a simple task, there is no doubt that the problem is of global concern and is creating dilemmas for the treatment of infections in both hospitals and community health care settings.
CDC, FDA, professional health organizations, academia, health care delivery systems, and industry should expand efforts to decrease the inappropriate use of antimicrobials in human medicine through (1) expanded outreach and better education of health care providers, drug dispensers, and the general public on the inherent dangers associated with the inappropriate use of antimicrobials, and (2) the increased use of diagnostic tests, as well as the development and use of rapid diagnostic tests, to determine the etiology of infection and thereby ensure the more appropriate use of antimicrobials.
Clearly, a decrease in the inappropriate use of antimicrobials in human medicine alone is not enough. Substantial efforts must be made to decrease inappropriate overuse of antimicrobials in animals and agriculture as well.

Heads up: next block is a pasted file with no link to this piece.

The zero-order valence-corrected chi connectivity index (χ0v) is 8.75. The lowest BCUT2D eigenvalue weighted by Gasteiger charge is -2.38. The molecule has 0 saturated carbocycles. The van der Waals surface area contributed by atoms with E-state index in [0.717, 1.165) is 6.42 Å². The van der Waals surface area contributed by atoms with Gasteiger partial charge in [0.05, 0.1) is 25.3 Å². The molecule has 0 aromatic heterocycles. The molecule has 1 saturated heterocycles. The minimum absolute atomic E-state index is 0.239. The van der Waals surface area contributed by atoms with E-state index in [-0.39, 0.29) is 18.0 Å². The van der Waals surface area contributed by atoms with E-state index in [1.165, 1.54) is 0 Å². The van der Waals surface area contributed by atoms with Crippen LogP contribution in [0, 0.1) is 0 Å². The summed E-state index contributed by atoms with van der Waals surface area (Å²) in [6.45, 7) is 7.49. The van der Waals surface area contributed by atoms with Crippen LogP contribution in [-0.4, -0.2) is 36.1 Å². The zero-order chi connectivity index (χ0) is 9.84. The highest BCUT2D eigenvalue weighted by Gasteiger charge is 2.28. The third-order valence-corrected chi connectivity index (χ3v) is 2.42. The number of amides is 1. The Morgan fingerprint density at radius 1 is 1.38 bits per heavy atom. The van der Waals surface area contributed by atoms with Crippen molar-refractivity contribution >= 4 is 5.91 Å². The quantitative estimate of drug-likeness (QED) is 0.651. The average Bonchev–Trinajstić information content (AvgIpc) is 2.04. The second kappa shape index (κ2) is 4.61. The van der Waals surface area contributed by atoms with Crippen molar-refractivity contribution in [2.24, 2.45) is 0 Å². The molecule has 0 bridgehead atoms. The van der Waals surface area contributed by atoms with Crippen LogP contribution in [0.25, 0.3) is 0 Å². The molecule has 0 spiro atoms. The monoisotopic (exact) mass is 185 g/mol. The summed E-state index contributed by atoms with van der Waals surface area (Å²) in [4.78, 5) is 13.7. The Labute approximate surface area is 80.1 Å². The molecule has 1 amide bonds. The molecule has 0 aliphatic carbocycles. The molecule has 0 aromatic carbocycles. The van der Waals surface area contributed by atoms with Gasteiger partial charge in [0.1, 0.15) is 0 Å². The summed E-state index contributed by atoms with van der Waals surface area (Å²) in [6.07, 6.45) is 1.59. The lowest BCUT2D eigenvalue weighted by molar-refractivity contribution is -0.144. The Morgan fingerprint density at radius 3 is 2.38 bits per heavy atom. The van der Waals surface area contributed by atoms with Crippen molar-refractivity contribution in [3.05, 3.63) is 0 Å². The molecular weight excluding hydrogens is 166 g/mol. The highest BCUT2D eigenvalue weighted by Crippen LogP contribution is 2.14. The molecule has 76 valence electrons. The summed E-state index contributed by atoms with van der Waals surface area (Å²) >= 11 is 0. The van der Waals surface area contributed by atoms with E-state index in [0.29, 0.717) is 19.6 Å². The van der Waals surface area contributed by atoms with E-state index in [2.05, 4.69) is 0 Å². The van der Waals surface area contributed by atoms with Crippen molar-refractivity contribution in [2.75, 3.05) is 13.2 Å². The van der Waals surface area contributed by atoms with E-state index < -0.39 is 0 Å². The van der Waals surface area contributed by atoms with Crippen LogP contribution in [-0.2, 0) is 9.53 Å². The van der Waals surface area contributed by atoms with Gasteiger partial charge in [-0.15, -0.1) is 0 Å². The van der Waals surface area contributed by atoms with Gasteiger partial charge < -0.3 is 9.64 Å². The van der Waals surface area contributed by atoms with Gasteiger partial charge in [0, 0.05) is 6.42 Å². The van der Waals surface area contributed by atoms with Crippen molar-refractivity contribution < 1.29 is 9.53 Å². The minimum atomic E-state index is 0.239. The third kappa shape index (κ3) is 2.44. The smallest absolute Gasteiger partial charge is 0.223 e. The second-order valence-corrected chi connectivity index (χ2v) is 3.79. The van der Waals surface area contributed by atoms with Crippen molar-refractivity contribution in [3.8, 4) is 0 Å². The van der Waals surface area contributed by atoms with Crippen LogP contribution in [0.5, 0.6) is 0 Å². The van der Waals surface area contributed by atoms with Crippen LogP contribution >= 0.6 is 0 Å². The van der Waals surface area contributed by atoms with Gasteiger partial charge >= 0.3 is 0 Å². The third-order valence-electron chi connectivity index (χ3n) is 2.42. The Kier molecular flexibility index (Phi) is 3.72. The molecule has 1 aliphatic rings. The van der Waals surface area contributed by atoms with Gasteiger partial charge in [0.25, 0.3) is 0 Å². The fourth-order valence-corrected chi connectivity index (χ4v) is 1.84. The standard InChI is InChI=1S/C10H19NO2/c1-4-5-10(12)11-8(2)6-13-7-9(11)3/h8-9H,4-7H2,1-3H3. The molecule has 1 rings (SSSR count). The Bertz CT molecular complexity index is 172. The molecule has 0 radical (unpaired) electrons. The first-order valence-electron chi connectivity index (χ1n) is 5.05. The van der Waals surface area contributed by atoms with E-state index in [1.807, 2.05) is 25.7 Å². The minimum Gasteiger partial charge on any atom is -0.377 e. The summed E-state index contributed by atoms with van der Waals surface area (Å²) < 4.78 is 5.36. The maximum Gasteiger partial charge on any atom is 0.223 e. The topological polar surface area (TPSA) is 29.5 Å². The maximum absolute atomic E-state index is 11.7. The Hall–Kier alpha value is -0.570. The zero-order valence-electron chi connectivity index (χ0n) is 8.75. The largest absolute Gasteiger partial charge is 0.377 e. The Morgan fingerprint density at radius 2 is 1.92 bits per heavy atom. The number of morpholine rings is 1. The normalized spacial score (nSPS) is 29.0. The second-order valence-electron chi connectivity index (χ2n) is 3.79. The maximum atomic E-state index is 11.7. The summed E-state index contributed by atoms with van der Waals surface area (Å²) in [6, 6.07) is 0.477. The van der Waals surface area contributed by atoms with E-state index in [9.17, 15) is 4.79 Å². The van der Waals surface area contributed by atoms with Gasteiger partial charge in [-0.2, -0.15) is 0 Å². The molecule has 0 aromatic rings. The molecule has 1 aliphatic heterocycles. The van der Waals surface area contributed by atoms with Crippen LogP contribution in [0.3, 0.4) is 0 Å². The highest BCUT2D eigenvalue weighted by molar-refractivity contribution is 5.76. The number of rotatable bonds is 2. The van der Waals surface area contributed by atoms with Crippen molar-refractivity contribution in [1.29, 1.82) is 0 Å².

Although estimates vary widely, the total amount of antimicrobials used in Europe and the United States in animal husbandry and agriculture far outweighs the total used in humans (McEwen and Fedorka-Cray, 2002). The majority of this use is for growth promotion or preventive therapy in healthy animals. Mounting evidence suggests a relationship between antimicrobial use in animal husbandry and an increase in bacterial resistance in humans (Alliance for the Prudent Use of Antibiotics, 2002), a view supported by an IOM committee that reviewed the use of drugs in food animals (IOM, 1999b). The use of antimicrobials in food animals leads to antibiotic resistance, which can then be transmitted to humans through the food supply (Swartz, 2002; Fey et al., 2000; Smith et al., 2002; White et al., 2001).
A study published in 2001 found that 20 percent of ground meat samples obtained from supermarkets in the Washington, D.C., metropolitan area were contaminated with Salmonella. Of these bacteria, 84 percent were resistant to at least one antibiotic and 53 percent to at least three antibiotics (White et al., 2001). This study supports previous findings that foods of animal origin are potential sources of ceftriaxone-resistant Salmonella infections in humans. Similarly, researchers found that between 17 and 87 percent of chickens obtained in supermarkets in four states contained strains of Enterococcus faecium that were resistant to quinupristin–